National Geographic : 1974 Feb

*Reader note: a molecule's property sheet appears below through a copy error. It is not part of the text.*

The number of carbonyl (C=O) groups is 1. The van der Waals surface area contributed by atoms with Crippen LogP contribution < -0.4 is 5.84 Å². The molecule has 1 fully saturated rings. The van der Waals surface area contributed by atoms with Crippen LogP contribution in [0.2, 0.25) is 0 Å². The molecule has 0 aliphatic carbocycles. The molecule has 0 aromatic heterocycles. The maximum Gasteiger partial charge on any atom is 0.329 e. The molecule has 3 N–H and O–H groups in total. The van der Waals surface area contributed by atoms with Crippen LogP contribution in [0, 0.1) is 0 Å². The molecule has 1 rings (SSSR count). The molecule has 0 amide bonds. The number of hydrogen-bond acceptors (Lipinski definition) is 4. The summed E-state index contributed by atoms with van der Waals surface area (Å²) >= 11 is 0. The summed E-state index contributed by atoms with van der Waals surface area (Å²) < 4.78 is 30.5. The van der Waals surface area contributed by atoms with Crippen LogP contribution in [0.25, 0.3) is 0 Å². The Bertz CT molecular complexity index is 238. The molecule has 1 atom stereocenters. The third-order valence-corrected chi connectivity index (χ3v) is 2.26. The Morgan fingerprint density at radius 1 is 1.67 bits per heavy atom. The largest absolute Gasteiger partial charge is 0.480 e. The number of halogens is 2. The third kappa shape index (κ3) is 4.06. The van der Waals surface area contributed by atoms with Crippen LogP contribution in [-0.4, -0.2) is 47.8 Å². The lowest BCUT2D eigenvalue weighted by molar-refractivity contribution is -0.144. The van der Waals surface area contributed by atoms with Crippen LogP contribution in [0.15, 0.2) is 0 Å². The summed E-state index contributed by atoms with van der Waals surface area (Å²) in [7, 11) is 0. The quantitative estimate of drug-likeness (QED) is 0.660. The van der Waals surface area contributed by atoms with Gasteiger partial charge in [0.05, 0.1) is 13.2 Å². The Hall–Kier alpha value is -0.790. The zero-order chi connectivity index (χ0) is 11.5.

Our monkey-hunting boatman, Haji M. Ahmad, told us that he often came across them in the evening, paddling in small bands across a river some 400 yards wide. Their method of entering the river indicated the conflicting character traits that make of the monkey such an admirable numskull. In order to save as much swimming time as possible, the monkey mounts a tall tree and gets a run ning start, as it were, by leaping as far out into the water as he can. He hits with tre mendous force, almost knocking himself cold before setting out for the distant shore, dazed but determined. Small wonder he is on the endangered list. He does not much resemble a monkey, but rather a little man with a Bob Hope nose, button eyes constantly full of surprise, and the mouth and chin of a leprechaun (page 218). One of the few places on earth where these monkeys may still be seen is the lower Brunei River, where we cut our engine and coasted the jungled shores, scanning the trees. There, scanning us, sat a troop of the long nosed fellows. As we approached, they cas caded off in every direction, flinging them selves straight out into the open sky and coming down with a furious sound of crash ing and bashing in the palms below. The racket was awesome.